Let’s start with what this reviewer feels is the best film of the lot, City for Conquest. Appropriately, this also looks the best of the bunch as well. This title shows very good grayscale with blacks darker than we’d hope for and whites that were clean and crisp. Image detail is crisp and clear – perhaps the highlight of the transfer and shows exceptional detail. There are signs of print damage and blemishes but are relatively infrequent given the vintage. Each Dawn I Die is another title with similar qualities. While the image isn’t as consistently sharp, it’s almost as impressive. Great news for another terrific entry in this collection.

    A film which boasts this reviewer’s favorite thespian, Humphrey Bogart in San Quentin looks excellent as well. Save for some shimmer and flicker that appear infrequently throughout, this title is almost on par with the best of the best here. A slightly more refined image with grain that is slightly less coarse makes this a strong entry as well.

    A Slight Case of Murder, boasts one of the best looking transfers in the collection. A pretty stable image and terrific detail add to it’s strengths. Grayscale is better than we might expect – or reasonably expect and the amount of print damage and visible blemishes are minimal.

    Bullets or Ballets is slightly weaker than other entries – still, a nice transfer however. BoB is slightly softer than other entries with blemishes and marks that appear more frequently. ’G’ Men looks slightly softer than it’s counterparts and shows shimmer and flicker more than other titles among the collection, still these are what I would classify as excellent presentations given the age of these films.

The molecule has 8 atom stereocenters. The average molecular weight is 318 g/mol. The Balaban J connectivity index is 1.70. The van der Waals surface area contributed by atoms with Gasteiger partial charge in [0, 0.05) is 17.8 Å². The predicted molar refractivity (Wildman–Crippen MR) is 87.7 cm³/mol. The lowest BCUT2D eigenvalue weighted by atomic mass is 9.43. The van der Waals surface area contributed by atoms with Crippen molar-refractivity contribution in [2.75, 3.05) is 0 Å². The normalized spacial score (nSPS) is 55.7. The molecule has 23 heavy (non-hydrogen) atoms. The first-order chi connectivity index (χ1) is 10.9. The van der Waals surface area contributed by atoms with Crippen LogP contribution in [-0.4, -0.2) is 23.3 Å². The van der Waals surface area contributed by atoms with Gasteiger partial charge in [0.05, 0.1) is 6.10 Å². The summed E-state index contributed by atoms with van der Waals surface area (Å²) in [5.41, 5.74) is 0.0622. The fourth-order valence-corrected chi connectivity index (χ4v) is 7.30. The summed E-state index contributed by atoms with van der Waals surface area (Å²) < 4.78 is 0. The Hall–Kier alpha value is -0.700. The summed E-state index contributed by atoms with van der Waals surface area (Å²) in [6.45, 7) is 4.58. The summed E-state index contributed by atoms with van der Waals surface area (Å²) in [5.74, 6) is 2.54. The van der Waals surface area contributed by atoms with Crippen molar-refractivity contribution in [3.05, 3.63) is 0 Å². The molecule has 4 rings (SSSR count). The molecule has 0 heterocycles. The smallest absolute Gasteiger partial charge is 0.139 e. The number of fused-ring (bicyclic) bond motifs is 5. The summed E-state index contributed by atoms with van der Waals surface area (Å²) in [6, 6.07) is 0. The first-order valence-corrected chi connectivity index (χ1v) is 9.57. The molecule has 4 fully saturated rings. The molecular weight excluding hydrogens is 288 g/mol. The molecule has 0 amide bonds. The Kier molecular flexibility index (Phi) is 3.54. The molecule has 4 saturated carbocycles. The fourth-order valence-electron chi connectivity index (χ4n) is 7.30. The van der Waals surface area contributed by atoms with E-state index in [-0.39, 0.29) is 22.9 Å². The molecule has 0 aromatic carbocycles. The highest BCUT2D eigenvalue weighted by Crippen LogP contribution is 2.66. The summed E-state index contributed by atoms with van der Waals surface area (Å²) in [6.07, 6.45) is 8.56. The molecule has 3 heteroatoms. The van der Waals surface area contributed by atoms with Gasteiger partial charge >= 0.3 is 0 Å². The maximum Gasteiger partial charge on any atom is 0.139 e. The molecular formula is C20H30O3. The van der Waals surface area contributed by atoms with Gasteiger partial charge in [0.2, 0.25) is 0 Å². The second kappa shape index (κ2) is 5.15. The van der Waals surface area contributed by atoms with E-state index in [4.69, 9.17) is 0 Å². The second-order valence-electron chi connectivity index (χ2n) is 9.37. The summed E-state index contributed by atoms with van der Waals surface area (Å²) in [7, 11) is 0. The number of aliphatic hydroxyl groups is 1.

Video:
    Bullets or Ballots 3/5 [​IMG][​IMG][​IMG]
    Each Dawn I Die 4/5 [​IMG][​IMG][​IMG][​IMG]
    'G' Men 3/5 [​IMG][​IMG][​IMG]
    San Quentin 3.5/5 [​IMG][​IMG][​IMG][​IMG]
    A Slight Case of Murder 4/5 [​IMG][​IMG][​IMG][​IMG]
    City for Conquest 4.5/5 [​IMG][​IMG][​IMG][​IMG][​IMG]



    Audio:
    No surprises here really. All of these have been encoded with DD Monaural tracks and are pretty much on par with what we would expect with films in the neighborhood of 70 years of age. Truth be told, all that really separates these in terms of the presentation is the amount of hiss that’s noticeable. That said, all of these sound natural and haven’t been tampered with in an attempt to suppress the hiss by compromising the fidelity of the track – although I’m sure these have been cleaned up somewhat.

    Dialogue on these titles are, for the most, clear and intelligible. I’d stop short of calling the dialogue “bold”, but they’re certainly more than acceptable for films of this vintage. Some of the films are accompanied with scoring which never competes with the spoken dialogue. Each Dawn I Die and San Quentin are perhaps slightly edgier than the other titles found within the collection as some of the action sequences become strained and I also detected slightly more hiss with these two titles as well.

    There are occasional pops and crackles but these never become distracting. Not much to say here in terms of heft or punch, but then again any expectations of such qualities would be pretty unrealistic, given the limitations of the period.

    Audio – Overall Total:
    3.5/5 [​IMG][​IMG][​IMG][​IMG]



    Special Features:
    The amount of special features contained within this collection is staggering. At a time when classic releases seem to be fewer and farther between (at least with many of the other studios), here not only are the titles themselves impressive but they are loaded with quality supplemental information. Each title comes with several individual features including the fan favorite, Warner’s, A Night At The Movies, a feature which attempts to re-create the theater-going experience for movie-goers of the period in which each film was produced. In an attempt to get this posted in as timely a fashion as possible, I was only able to spend limited time with many of these special features, however, the set looks like this:


    Bullets or Ballots